The Goree Family Papers consists of documents, correspondence, articles, and photographs concerning the Goree family of Walker County, Texas.  The majority of the collection is the original correspondence of Thomas Jewett Goree who served as aide to General James Longstreet during the Civil War.  The collection also includes the correspondence of Eliza T. Nolley and E.K. Goree.  Eliza Thomas Nolley was an early settler of Walker County and was one of the first teachers at Andrews Female College. The Goree Papers contain transcribed correspondence of Thomas J. Goree, Eliza T. Nolley, and various other members of the Goree family including a transcription of Thomas J. Goree’s brother-in-law Dr. Pleasant Williams Kittrell’s private journal.  The Goree Papers hold numerous photographs and negative images of members of the Goree family.

View a detailed finding aid of this collection at Sam Houston State University’s Archon page and see just what materials are in the collection.

Row, Row, Row Your Boat


Watch as this guy rows his way across a river in a John W. Thomason drawing. This gif was a huge hit on Tumblr and has received over 1,700 notes. We were also featured on Tumblr Radar because of the gif. Needless to say, We were honored and surprised.

See the whole (non-gif) collection at : John W. Thomason drawings

Happy Birthday to John W. Thomason!

 self portrait

The namesake for our Special Collections department was born on this day  in 1893. John W. Thomason, Jr. was born into a prominent family in Huntsville, Texas. He was the eldest of nine children. His forebears were doctors, plantation owners, and military officers. A love of the land was no doubt a major part of Thomason’s ethos; had not World War I led him into his military career, the life of a southern squire with cultured avocations would have satisfied his artistic and literary inclinations.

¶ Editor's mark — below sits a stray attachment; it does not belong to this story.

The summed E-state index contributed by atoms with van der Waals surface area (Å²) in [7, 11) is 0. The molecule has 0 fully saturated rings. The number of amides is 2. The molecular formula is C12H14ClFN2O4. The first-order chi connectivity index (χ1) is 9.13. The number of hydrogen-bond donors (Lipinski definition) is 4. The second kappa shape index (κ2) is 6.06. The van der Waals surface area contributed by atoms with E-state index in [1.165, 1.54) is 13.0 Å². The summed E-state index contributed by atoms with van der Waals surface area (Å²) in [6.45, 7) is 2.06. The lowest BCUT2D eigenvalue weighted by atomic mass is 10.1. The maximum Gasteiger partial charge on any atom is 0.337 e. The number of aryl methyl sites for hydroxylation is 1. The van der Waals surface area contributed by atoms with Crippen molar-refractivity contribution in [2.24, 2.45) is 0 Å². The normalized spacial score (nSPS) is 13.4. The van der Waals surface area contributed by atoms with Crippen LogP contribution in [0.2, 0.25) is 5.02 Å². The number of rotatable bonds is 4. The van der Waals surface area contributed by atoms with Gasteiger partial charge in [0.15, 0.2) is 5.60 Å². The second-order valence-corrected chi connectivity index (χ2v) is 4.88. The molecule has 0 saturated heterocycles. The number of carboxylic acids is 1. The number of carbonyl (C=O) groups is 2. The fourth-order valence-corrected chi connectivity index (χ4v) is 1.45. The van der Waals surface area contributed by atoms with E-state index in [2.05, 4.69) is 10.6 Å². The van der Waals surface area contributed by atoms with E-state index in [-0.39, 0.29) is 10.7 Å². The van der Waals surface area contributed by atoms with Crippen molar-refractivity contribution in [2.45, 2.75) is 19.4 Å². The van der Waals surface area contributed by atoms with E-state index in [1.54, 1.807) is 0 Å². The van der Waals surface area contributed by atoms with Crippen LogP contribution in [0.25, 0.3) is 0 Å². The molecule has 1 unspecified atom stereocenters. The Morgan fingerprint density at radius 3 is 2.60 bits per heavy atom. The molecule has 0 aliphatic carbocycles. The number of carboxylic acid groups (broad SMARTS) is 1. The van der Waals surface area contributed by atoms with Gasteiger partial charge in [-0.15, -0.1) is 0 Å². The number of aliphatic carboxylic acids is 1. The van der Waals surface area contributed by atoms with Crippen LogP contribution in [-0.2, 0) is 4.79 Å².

After several years of higher education at Southwestern University, Sam Houston Normal Institute, and the University of Texas, interspersed with brief stints of teaching school, Thomason persuaded his mother to endorse a year of study at the Art Student’s League in New York in order to develop his obvious talent. He then returned to Houston to teach in a private school. A family friend, Marcellus E. Foster (“Mefo”) who was editor and owner of the Houston Chronicle offered him a job as a reporter, affording him a boost to his writing career.

When the United States entered World War I on April 6, 1917, that same day Thomason crossed the street to the Rice Hotel to enlist in the Marines. The years of indecision were over, for Thomason had found his niche. He had a distinguished career as a Marine officer (his book, Fix Bayonets!, is still a revered work to Marines and World War I enthusiasts). His military postings took him to Cuba, Nicaragua, and China, as well as to Washington, D.C. and some shorter assignments.

The exotic locales are reflected in the vivid writings that made him one of the best-known authors of this day; he is also immediately recognizable as a talented artist by the sketches that adorn his numerous books, as well as books of other authors who sought out his illustrative skills. Colonel Thomason died March 12, 1944.


Salt Winds and Gobi Dust


Salt Winds and Gobi Dust draft cover


Final cover of Salt Winds and Gobi Dust

Salt Winds and Gobi Dust was a collection of short stories by Col. John W. Thomason Jr. who is the namesake of our Special Collections department. The short stories were inspired by his time spent in China and Central America.

The top image is a draft of the cover artwork that would be used in the 1st edition of Salt Winds and Gobi Dust. You can compare it to the final cover below it.

Notice any big changes?